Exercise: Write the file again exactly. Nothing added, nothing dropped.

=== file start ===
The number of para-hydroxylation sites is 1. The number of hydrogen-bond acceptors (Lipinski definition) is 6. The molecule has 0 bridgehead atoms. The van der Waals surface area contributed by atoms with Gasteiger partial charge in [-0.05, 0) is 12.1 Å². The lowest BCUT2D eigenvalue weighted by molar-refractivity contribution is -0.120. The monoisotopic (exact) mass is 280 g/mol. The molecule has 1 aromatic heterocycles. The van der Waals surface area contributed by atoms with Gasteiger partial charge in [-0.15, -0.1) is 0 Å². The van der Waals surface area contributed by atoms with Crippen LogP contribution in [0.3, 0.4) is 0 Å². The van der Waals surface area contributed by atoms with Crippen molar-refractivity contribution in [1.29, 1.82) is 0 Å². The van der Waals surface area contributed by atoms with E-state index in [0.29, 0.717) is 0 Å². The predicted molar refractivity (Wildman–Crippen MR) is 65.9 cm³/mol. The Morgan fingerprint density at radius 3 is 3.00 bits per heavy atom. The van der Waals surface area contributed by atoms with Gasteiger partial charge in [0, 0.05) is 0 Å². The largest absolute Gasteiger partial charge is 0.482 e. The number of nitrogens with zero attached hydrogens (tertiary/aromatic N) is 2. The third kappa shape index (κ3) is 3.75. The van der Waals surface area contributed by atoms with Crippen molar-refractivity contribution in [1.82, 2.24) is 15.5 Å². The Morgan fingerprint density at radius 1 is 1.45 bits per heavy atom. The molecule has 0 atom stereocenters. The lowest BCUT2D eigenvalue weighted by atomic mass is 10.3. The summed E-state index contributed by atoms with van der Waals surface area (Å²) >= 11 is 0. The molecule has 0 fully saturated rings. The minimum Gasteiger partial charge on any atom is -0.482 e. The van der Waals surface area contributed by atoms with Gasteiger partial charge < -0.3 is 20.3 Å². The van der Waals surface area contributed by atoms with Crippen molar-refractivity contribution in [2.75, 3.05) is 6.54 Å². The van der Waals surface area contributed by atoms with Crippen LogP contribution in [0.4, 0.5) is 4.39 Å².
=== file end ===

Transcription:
The number of para-hydroxylation sites is 1. The number of hydrogen-bond acceptors (Lipinski definition) is 6. The molecule has 0 bridgehead atoms. The van der Waals surface area contributed by atoms with Gasteiger partial charge in [-0.05, 0) is 12.1 Å². The lowest BCUT2D eigenvalue weighted by molar-refractivity contribution is -0.120. The monoisotopic (exact) mass is 280 g/mol. The molecule has 1 aromatic heterocycles. The van der Waals surface area contributed by atoms with Gasteiger partial charge in [-0.15, -0.1) is 0 Å². The van der Waals surface area contributed by atoms with Crippen LogP contribution in [0.3, 0.4) is 0 Å². The van der Waals surface area contributed by atoms with Crippen molar-refractivity contribution in [1.29, 1.82) is 0 Å². The van der Waals surface area contributed by atoms with E-state index in [0.29, 0.717) is 0 Å². The predicted molar refractivity (Wildman–Crippen MR) is 65.9 cm³/mol. The Morgan fingerprint density at radius 3 is 3.00 bits per heavy atom. The van der Waals surface area contributed by atoms with Gasteiger partial charge in [0, 0.05) is 0 Å². The largest absolute Gasteiger partial charge is 0.482 e. The number of nitrogens with zero attached hydrogens (tertiary/aromatic N) is 2. The third kappa shape index (κ3) is 3.75. The van der Waals surface area contributed by atoms with Crippen molar-refractivity contribution in [1.82, 2.24) is 15.5 Å². The Morgan fingerprint density at radius 1 is 1.45 bits per heavy atom. The molecule has 0 atom stereocenters. The lowest BCUT2D eigenvalue weighted by atomic mass is 10.3. The summed E-state index contributed by atoms with van der Waals surface area (Å²) >= 11 is 0. The molecule has 0 fully saturated rings. The minimum Gasteiger partial charge on any atom is -0.482 e. The van der Waals surface area contributed by atoms with Gasteiger partial charge < -0.3 is 20.3 Å². The van der Waals surface area contributed by atoms with Crippen molar-refractivity contribution in [2.75, 3.05) is 6.54 Å². The van der Waals surface area contributed by atoms with Crippen LogP contribution in [0.4, 0.5) is 4.39 Å².